Torque Symposium: The Act of Reading Picture house at FACT

11am - 6pm in The Box, £5/£6 (Members and Concs)

Talks by Katherine Hayles, Garrett Stewart, Esther Leslie, Nina Power, Soenke Zehle, Alex Leff

This second symposium of the Torque project, curated by Sam Skinner and Nathan Jones in partnership with FACT, evolves Torque’s concern with language, brain and technology into discourse on The Act of Reading.

Through a day of talks and conversation at FACT, writers from fields of art, literature, media, politics and neuroscience will unpack the complex and radical ways in which commonly held understandings of reading are being challenged by contemporary technologies, politics and lifestyles.

Speakers include Katherine Hayles, on the divergent modes of reading available across print and screen-based media; Typemotion curator Soenke Zehle on algorithmic logics that set type in motion; Garrett Stewart on the phonology of reading; cognitive neurologist Alex Leff on the neural basis of reading; and contributions from prominent theorists of politics and aesthetics - Nina Power and Esther Leslie.

The symposium will also include a generous platform for discourse and audience contributions, the results of which will be included along with essay forms of the talks, in a book published in mid-2015.

This event is supplemented by an evening performance including works by Tim Etchells, James Wilkes and Anna Barnham, taking place 8 - 11pm at Static Gallery (Entry £3 on the door). Torque #2 coincides with an exhibition of Nathan Jones and Sam Skinner's work for Torque #1 as a triptych of speed reader, ebook and print edition, in the FACT foyer.  


Full abstracts and biographies available at

N. Katherine Hayles - There Are No Self-Reading Books:  The Cognitive Nonconscious and Suffering Agency in Contemporary Literature

N. Katherine Hayles teaches and writes on the relations of literature, science and technology in the 20th and 21st centuries and is Professor and Director of Graduate Studies in the Program in Literature at Duke University.

Alex Leff - Brain Mechanisms Engaged in Reading and Therapies for Specific Disorders of Acquired Alexia

Alex Leff is in Reader in cognitive neurology at the Institute of Neurology and an Honorary Consultant Neurologist at The National Hospital for Neurology and Neurosurgery.

Esther Leslie - Moving Words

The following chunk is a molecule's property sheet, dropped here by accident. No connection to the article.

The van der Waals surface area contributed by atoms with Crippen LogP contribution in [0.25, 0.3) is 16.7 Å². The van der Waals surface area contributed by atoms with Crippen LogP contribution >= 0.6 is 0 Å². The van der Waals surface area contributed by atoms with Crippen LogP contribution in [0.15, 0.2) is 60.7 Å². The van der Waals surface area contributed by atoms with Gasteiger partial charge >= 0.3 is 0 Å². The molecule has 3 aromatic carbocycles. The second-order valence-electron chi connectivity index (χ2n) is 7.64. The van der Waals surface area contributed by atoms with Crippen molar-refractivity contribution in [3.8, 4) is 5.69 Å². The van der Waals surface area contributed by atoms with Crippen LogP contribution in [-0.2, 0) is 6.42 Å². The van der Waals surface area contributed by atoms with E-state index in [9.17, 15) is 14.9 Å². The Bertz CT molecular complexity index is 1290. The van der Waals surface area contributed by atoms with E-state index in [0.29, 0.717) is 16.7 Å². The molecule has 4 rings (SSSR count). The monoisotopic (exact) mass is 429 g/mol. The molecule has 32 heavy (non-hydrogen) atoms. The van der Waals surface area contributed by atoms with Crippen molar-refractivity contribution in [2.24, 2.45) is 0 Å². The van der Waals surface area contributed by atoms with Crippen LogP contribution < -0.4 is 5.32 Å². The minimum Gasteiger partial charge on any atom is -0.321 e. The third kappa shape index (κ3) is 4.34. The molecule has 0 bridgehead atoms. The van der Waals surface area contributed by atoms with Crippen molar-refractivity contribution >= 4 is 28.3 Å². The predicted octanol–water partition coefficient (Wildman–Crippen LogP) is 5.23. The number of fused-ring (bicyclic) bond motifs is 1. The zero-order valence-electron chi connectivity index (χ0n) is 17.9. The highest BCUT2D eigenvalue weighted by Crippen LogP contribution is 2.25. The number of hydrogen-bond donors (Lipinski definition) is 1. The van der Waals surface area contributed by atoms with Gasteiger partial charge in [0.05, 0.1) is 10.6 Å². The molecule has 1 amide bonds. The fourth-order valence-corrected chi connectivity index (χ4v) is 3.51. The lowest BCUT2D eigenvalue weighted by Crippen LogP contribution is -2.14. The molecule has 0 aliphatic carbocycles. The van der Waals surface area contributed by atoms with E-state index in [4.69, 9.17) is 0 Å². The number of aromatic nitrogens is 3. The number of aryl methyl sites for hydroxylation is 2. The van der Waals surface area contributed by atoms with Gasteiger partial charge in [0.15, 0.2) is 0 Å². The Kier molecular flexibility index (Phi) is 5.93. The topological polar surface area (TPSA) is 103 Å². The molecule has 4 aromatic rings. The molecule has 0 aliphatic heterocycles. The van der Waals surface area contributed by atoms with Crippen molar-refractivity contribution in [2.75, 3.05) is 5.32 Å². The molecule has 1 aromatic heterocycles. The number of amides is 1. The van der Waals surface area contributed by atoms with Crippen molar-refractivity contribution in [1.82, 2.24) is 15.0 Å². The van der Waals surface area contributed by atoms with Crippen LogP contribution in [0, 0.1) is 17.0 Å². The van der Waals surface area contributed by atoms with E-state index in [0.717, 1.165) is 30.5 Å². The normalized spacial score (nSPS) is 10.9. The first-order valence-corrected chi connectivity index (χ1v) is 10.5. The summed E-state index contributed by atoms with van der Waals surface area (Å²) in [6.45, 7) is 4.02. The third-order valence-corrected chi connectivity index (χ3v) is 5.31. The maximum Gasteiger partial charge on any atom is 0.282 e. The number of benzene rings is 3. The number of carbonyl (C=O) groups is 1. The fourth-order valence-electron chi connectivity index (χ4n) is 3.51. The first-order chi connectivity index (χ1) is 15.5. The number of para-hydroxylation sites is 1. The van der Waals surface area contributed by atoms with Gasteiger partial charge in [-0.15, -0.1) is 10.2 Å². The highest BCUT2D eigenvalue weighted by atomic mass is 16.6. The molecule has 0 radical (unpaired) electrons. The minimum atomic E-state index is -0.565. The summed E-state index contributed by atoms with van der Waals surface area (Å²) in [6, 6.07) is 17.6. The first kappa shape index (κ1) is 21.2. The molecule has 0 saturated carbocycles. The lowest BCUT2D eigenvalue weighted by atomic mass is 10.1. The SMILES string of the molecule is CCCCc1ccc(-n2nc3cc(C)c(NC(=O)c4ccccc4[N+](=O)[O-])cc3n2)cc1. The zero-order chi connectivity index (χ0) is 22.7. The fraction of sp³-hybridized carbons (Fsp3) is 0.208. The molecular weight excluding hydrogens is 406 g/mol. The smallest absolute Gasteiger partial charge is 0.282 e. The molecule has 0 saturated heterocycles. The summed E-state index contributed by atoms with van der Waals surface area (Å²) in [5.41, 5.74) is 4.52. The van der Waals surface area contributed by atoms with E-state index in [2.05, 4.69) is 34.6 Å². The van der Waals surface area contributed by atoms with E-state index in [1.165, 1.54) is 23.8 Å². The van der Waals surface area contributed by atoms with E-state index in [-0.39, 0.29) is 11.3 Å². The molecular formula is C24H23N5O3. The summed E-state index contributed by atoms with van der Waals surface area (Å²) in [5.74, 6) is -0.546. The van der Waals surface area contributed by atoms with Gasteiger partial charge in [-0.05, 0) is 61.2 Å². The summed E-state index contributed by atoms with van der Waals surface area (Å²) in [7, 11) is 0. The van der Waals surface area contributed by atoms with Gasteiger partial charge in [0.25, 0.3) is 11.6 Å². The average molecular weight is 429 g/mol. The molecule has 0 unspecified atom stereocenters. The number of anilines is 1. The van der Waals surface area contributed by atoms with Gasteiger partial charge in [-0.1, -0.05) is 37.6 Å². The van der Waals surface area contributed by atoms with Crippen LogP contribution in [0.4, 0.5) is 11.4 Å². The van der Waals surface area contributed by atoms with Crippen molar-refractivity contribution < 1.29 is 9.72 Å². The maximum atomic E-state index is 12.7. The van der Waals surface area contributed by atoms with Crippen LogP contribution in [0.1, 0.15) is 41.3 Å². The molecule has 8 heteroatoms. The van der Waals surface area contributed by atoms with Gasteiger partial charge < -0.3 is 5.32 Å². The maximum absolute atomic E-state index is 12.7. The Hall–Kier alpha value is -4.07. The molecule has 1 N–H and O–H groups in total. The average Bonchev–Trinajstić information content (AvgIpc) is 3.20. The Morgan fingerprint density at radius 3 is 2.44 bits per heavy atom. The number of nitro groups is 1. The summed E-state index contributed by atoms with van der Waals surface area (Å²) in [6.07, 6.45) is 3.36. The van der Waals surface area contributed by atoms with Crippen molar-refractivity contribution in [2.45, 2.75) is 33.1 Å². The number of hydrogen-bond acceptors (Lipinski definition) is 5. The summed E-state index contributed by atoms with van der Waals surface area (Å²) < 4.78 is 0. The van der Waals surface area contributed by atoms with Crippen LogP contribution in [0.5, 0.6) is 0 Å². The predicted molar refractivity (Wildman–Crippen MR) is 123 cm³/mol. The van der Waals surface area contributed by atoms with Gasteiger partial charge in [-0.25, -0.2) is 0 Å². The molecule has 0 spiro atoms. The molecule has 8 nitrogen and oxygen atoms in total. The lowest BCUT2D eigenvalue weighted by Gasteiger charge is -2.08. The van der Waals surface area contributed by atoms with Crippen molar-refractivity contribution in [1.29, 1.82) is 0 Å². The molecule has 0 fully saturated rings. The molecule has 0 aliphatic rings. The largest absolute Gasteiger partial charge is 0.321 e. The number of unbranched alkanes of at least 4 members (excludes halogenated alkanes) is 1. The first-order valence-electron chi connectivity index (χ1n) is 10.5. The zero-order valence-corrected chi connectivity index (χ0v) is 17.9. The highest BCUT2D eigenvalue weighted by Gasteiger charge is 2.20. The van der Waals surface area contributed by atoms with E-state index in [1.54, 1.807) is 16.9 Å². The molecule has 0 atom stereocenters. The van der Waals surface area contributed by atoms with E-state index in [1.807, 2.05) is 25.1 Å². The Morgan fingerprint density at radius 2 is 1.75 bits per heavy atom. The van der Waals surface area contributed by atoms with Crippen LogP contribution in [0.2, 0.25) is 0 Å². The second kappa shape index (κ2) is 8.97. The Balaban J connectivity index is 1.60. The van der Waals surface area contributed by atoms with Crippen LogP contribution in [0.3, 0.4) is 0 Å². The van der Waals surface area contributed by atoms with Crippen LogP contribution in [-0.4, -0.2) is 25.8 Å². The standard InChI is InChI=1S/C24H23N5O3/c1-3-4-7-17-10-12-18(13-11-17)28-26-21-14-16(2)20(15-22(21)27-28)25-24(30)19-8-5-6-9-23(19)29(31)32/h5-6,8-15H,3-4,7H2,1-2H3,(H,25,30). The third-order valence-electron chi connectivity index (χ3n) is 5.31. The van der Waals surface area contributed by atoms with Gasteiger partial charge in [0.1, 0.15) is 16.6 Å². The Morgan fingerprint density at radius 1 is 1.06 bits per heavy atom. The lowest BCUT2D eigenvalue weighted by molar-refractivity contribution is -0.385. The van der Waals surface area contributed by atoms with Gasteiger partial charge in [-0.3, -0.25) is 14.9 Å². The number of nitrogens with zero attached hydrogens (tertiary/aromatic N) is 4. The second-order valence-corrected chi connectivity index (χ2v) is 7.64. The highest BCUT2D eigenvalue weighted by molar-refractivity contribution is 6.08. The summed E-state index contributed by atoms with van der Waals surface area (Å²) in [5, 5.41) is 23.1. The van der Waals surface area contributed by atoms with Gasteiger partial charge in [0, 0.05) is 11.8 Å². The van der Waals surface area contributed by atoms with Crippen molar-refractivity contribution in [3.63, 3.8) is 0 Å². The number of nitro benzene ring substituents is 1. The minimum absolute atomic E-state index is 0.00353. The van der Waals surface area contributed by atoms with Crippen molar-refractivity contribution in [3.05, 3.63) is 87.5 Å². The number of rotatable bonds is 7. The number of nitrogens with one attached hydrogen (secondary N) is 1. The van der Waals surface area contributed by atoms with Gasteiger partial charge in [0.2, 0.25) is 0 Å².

Esther Leslie is Professor of Political Aesthetics at Birkbeck - her books include Hollywood Flatlands: Animation, Critical Theory and the Avant Garde (Verso, 2002), Synthetic Worlds: Nature, Art and the Chemical Industry (Reaktion, 2005) and Derelicts: Thought Worms from the Wreckage (Unkant, 2014). She has also published two books on Walter Benjamin.

Nina Power - Reading Riotously

Nina Power is a Senior Lecturer in Philosophy at the University of Roehampton and Tutor in Critical Writing in Art & Design at the Royal College of Art. She has written widely about European philosophy, politics and culture.

Garrett Stewart - Tongue #2: Echo Neurons, Secondary Vocality, and the Lex-Seam

Garrett Stewart is the James O. Freedman Professor of Letters in the Department of English at the University of Iowa and the author of numerous books including: Reading Voices: Literature and the Phonotext, Dear Reader: The Conscripted Audience in Nineteenth-Century British Fiction, and Bookwork: Medium to Object to Concept to Art.

Soenke Zehle - Scaling our Senses: Type in Motion between Schriftbildlichkeit and Semiotic Machines

Soenke Zehle, German media theorist, lecturer in media theory / netculture at Academy of Fine Arts Saar, Saarbruecken, Germany, co-founder and managing director of the academy's xm:lab - Experimental Media Lab


Two guest session moderators (also writing texts informed by the symposium):

Hannah Proctor - PhD candidate at Birkbeck College, University of London. She works on the history of Soviet psychology and neurology. @hhnnccnnll – twitter/tumblr/instagram

Stephen Fortune - artist, media writer and tech editor at Dazed Digital 



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